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AWS re:Invent 2017: The Day 2 Buzz

November 29th, 2017



The 4K Run

An early fresh start this morning to help with the jetlag and convince myself that I’m battling the conference calorie overload.


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2017-11-28 06.55.25-1Re:Invent arranged a 6am 4Km run for charity raising money for Girls Who Code and the American Heart Association. I was amazed to read the Fun Run Series which has run since 2014 has raised $500,000 so far! Tragically the co-founder of the run, Sam Blackman, died unexpectedly very recently.

A South African won it in a ridiculously quick time of just over 12 minutes! It was a great run, everyone enjoyed it and is stretched the legs and cleared the cobwebs!

ARC304  —  From One to Many:  Evolving VPC Design

Androski Spicer & Rob Alexander from AWS

Missed this one as the run started later than expected and I don’t think it was the done thing to arrive in running gear!

I was interested because AWS VPC design is so fundamental to creating your cloud. As the architecture evolves, many companies start with a single simple VPC per region.

This then evolves into a multi-VPC, multi-region design which then also needs to connect to on-premises systems.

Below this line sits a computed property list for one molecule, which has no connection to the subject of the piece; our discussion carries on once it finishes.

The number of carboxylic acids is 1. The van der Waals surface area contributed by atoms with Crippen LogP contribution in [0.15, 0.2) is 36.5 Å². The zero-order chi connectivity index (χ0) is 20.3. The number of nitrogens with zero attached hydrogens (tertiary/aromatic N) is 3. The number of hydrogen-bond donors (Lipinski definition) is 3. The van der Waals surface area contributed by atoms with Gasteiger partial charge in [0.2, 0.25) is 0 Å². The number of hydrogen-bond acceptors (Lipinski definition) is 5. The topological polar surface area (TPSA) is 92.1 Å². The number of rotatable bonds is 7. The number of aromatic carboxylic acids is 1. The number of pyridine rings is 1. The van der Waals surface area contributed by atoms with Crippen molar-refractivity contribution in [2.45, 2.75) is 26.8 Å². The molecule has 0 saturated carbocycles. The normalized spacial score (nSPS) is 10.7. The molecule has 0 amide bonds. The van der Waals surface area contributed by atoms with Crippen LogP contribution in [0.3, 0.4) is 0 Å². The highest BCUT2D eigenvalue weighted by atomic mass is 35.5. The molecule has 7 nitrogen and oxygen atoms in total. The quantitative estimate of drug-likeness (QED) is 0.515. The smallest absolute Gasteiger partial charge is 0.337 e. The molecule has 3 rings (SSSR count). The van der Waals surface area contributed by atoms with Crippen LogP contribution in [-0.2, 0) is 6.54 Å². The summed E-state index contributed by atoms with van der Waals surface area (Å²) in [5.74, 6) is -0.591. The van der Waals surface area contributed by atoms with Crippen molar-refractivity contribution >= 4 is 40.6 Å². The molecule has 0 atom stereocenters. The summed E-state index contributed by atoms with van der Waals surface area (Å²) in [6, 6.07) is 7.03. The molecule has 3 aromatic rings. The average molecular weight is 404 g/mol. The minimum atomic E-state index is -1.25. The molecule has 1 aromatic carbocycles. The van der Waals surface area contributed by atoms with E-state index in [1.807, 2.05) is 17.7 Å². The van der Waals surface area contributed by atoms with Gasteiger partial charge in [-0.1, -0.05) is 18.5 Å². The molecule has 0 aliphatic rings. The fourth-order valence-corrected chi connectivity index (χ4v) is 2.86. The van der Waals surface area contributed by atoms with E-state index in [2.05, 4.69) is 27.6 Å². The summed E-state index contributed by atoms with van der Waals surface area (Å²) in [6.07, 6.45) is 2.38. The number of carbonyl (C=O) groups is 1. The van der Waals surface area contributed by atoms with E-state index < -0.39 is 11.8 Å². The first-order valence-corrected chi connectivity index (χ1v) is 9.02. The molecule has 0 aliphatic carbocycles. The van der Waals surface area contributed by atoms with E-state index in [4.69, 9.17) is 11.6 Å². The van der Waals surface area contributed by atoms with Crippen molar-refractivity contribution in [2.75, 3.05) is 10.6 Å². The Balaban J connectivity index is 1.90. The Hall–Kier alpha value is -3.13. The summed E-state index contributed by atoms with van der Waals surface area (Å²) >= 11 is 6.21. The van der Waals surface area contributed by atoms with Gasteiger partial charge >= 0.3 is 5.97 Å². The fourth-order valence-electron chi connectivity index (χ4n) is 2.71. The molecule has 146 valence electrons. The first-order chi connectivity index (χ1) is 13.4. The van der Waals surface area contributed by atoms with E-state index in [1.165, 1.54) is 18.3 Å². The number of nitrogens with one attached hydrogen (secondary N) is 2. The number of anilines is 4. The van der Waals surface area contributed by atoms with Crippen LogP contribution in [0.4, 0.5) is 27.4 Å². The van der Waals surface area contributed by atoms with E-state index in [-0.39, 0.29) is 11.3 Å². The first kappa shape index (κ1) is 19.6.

Many creative solutions are available for scaling and securing outbound VPC traffic and managing multi-tenant VPCs is very important as was highlighted in my session yesterday: AWS re:Invent 2017: Security Anti-Patterns: Mistakes to Avoid – FSV301

As AWS is often an extension of existing enterprise networks, designing Direct Connect and building a full VPC mesh network across global regions needs some thinking up front to best achieve what you want.

This is a tough architecture as its always evolving. Doing the VPC creation and plumbing up front for something that is likely to hang around forever means it needs to be done right.

On the to catch up list.

ARC201  —  Scaling Up to Your First 10 Million Users

Benjamin Thurgood from AWS

This was somewhat of a “go through everything AWS has” session as an overview of all the myriad services. It was well delivered to show you how powerful they can all work together to scale up to some pretty big numbers.

I write about it separately: Scaling Up to Your First 10 Million Users – ARC201

SRV327  —  Step-by-Step: Seven AWS Step Functions Patterns that Help You Optimize Everyday Tasks and Build Powerful New Applications

Constantin Gonzalez & Brittany Doncaster from AWS

A dash across Vegas again and I was 1 hour 5 minutes early and the walk-up line was already closed to new people. Wow, great that your conference is so interesting for lots of people but its a shame people are not getting to see what they want to. So, another missed opportunity which I need to catch up on later.

This session interested me because serverless is great and Lambda is so useful but it creates a whole new application design paradigm. Much of IT is built on a set of transactions that need to be completed and rolled back if something goes wrong. Individual Lambda functions are limited and they need to work together as a whole system. Step Functions is AWSs Lambda herder.